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Frame throttling support?

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Mr Sock,

Have you considered implementing support for frame throttling? I'm working on an Adobe AIR project and the CPU resources it uses is horrible (50 to 60% of the CPU for an app that's running at 40 fps!)


Adobe suggest frame throttling when the app is not active. Since frame rate is mostly for motion, what you do is set the frame rate low when the "movie" is not doing much, and then put it back up when you need smooth motion:


http://www.adobe.com/devnet/air/flex/ar ... tling.html


Since animation in my projects rely almost entirely on your Tween package, it should be fairly easily to implement a frame throttling solution directly into the tween package, however I don't know enough about modifying classes, etc to do so.


The way I envision this feature working in your package would be:

1. Make it a plugin that you activate.

2. In the flash movie, I would set the frame rate low, let's say 4fps.

2. You add a property to set the frame rate. So for example when I tween it would look like this:


TweenLite.to(mc, 0.3, {scaleX:1, scaleY:1, framerate:40, ease:Expo.easeOut});


What would then happen is

A. your script would first fetch and store the current framerate via stage.frameRate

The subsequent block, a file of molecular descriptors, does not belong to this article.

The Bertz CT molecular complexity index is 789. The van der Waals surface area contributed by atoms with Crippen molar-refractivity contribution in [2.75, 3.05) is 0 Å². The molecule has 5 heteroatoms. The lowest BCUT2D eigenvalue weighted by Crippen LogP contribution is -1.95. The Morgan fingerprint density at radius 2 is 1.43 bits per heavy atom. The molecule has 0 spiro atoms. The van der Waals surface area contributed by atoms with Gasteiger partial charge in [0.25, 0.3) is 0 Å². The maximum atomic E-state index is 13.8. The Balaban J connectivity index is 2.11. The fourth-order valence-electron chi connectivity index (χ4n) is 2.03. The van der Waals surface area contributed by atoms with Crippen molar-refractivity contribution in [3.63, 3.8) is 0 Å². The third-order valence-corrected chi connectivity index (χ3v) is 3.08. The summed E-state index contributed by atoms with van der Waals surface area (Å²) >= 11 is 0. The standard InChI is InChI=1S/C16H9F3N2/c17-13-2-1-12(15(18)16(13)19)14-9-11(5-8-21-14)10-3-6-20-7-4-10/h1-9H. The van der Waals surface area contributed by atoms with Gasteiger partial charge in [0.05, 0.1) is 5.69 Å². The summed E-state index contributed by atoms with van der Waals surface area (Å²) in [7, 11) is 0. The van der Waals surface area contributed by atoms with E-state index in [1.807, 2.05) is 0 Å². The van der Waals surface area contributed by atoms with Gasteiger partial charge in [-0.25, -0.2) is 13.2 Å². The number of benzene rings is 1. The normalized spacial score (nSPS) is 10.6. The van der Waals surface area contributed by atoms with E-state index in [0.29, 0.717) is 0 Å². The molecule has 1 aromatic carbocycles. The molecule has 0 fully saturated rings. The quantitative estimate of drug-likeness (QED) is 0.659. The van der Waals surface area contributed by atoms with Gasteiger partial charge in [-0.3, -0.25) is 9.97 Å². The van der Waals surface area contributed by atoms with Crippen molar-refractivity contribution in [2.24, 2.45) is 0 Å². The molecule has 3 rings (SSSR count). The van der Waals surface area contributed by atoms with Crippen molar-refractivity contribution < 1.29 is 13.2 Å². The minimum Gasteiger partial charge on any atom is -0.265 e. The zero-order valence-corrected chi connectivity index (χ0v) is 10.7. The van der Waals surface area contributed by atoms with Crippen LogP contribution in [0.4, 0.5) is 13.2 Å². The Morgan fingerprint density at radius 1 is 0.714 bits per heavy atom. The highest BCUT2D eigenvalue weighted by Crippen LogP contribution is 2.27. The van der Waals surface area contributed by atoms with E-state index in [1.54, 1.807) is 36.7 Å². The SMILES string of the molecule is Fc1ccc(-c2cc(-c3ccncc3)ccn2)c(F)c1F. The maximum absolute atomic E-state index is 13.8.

B. set the framerate to 40 at the start of the tween.

C. On completion of the tween you set it back to the stored value.


Complications: You'd have to also track if multiple tweens are going, so they don't over-write each other. I suppose ideally instead of a property/parameter in the actual Tweening script line, perhaps a global variable of some sort could be set so the Tween package knows what to consistently use when tweening, and this way there's no chance of different framerate values competing. I also realize such a feature would not be compatible with AS2 or old versions of Flash (prior to 9 I think?)


I haven't outlined the ideal solution here, but it's something to think about that I am sure you could perfect. Let me know if you add this! In the mean time I have to implement my own solution.